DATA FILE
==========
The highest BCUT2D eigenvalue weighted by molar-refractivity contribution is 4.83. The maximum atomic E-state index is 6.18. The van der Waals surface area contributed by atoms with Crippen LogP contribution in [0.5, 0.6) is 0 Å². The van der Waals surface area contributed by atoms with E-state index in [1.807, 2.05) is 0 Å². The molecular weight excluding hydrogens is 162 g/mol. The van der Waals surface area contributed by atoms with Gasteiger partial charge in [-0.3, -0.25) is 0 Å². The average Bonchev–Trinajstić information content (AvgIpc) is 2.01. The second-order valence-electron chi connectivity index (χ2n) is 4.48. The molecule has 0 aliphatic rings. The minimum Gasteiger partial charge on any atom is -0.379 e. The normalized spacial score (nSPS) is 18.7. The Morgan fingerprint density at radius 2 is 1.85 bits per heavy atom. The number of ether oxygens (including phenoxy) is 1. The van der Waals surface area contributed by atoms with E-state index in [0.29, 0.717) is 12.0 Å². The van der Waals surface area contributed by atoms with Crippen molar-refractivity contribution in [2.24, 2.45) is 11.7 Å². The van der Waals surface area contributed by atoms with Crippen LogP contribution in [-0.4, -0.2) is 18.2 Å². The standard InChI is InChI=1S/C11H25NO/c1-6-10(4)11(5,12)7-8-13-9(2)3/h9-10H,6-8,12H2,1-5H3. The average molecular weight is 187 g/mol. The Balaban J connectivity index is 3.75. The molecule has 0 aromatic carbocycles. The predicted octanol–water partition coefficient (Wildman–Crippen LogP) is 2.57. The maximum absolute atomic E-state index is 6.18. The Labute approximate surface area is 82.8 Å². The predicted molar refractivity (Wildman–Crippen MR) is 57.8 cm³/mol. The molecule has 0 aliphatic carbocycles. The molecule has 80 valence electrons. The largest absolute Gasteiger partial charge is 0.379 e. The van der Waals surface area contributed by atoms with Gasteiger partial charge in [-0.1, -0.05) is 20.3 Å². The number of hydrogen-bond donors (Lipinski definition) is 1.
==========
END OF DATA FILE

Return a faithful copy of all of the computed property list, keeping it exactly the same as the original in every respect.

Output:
The highest BCUT2D eigenvalue weighted by molar-refractivity contribution is 4.83. The maximum atomic E-state index is 6.18. The van der Waals surface area contributed by atoms with Crippen LogP contribution in [0.5, 0.6) is 0 Å². The van der Waals surface area contributed by atoms with E-state index in [1.807, 2.05) is 0 Å². The molecular weight excluding hydrogens is 162 g/mol. The van der Waals surface area contributed by atoms with Gasteiger partial charge in [-0.3, -0.25) is 0 Å². The average Bonchev–Trinajstić information content (AvgIpc) is 2.01. The second-order valence-electron chi connectivity index (χ2n) is 4.48. The molecule has 0 aliphatic rings. The minimum Gasteiger partial charge on any atom is -0.379 e. The normalized spacial score (nSPS) is 18.7. The Morgan fingerprint density at radius 2 is 1.85 bits per heavy atom. The number of ether oxygens (including phenoxy) is 1. The van der Waals surface area contributed by atoms with E-state index in [0.29, 0.717) is 12.0 Å². The van der Waals surface area contributed by atoms with Crippen molar-refractivity contribution in [2.24, 2.45) is 11.7 Å². The van der Waals surface area contributed by atoms with Crippen LogP contribution in [-0.4, -0.2) is 18.2 Å². The standard InChI is InChI=1S/C11H25NO/c1-6-10(4)11(5,12)7-8-13-9(2)3/h9-10H,6-8,12H2,1-5H3. The average molecular weight is 187 g/mol. The Balaban J connectivity index is 3.75. The molecule has 0 aromatic carbocycles. The predicted octanol–water partition coefficient (Wildman–Crippen LogP) is 2.57. The maximum absolute atomic E-state index is 6.18. The Labute approximate surface area is 82.8 Å². The predicted molar refractivity (Wildman–Crippen MR) is 57.8 cm³/mol. The molecule has 0 aliphatic carbocycles. The molecule has 80 valence electrons. The largest absolute Gasteiger partial charge is 0.379 e. The van der Waals surface area contributed by atoms with Gasteiger partial charge in [-0.1, -0.05) is 20.3 Å². The number of hydrogen-bond donors (Lipinski definition) is 1.